By Kendra Holliday | February 1, 2015
Remember reader Creideiki who posted about his first time with a sex worker? Here are some thoughts he wanted to share with other men pondering the idea:
Recently a male friend of Creideiki’s lamented:
“I am coming up on nine years without sex and it’s eating away at my self esteem, and making me suspect that women regard me with a basic contempt, at least romantically. Pretty much the last time I had successful sexual intercourse, my daughter was conceived. There have been a few unsuccessful attempts during those years, but I prefer not to think about that.
So the question is – what do I do about this? I’ve tried dating and that hasn’t worked out. I’m no good at picking up women, and prostitutes are out because I have no way of confirming they are doing so of their own free will.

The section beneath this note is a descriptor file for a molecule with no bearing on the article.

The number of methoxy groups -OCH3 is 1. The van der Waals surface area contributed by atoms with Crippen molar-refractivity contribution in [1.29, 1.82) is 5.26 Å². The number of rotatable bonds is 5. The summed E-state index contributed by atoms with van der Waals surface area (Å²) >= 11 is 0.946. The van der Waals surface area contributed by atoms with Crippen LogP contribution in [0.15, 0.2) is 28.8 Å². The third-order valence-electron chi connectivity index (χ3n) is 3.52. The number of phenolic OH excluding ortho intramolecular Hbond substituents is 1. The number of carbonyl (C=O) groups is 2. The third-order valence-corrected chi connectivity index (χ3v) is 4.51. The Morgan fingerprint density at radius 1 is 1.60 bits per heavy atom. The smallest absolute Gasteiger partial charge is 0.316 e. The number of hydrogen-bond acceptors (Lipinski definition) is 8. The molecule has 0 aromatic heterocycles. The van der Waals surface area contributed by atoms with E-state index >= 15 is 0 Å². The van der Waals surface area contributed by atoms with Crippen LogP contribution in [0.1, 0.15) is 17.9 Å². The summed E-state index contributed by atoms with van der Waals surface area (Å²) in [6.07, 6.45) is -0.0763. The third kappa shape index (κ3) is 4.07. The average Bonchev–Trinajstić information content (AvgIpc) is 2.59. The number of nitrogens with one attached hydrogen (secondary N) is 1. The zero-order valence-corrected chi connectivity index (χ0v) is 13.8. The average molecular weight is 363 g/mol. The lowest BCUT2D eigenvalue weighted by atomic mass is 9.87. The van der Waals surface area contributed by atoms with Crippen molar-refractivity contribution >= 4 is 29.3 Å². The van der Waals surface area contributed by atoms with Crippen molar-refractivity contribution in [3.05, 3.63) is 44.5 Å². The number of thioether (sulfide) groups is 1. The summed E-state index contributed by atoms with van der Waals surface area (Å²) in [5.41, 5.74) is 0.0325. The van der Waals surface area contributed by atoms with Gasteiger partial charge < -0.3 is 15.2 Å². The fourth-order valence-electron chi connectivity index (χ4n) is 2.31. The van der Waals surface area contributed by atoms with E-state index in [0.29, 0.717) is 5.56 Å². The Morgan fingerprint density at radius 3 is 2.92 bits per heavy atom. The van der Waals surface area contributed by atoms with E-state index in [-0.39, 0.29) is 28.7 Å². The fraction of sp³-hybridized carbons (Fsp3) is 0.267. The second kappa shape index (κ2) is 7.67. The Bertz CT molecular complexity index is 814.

I’d like to change the situation but have no clue how to do so except to continue my flailing dating life. Suggestions are welcome.”
Creideiki sent him the following message:
Hey Friend, I used to be in a similar boat and thought prostitutes were out. But when I started researching it, I learned a lot about the industry – and a lot about myself.
I can teach you the ropes if this is a route you want to take, but before you decide, I would encourage you to answer the questions below for yourself.
1. Why do you want to have sex? I realize the instinctive answer to this question is most likely, “well, DUH!” I was in a good place mentally, but my sex drive was getting very strong and I just felt like it was way past time for relief. For me, though, the full answer was more complex. I felt like I had literally forgotten how to have sex, and had forgotten how it felt to be with a woman. Plus I was, frankly, petrified of going into a sexual situation with a girlfriend after such a long layoff and not remembering what to do. I wanted to experience sex again, while my health and some of my youth remained.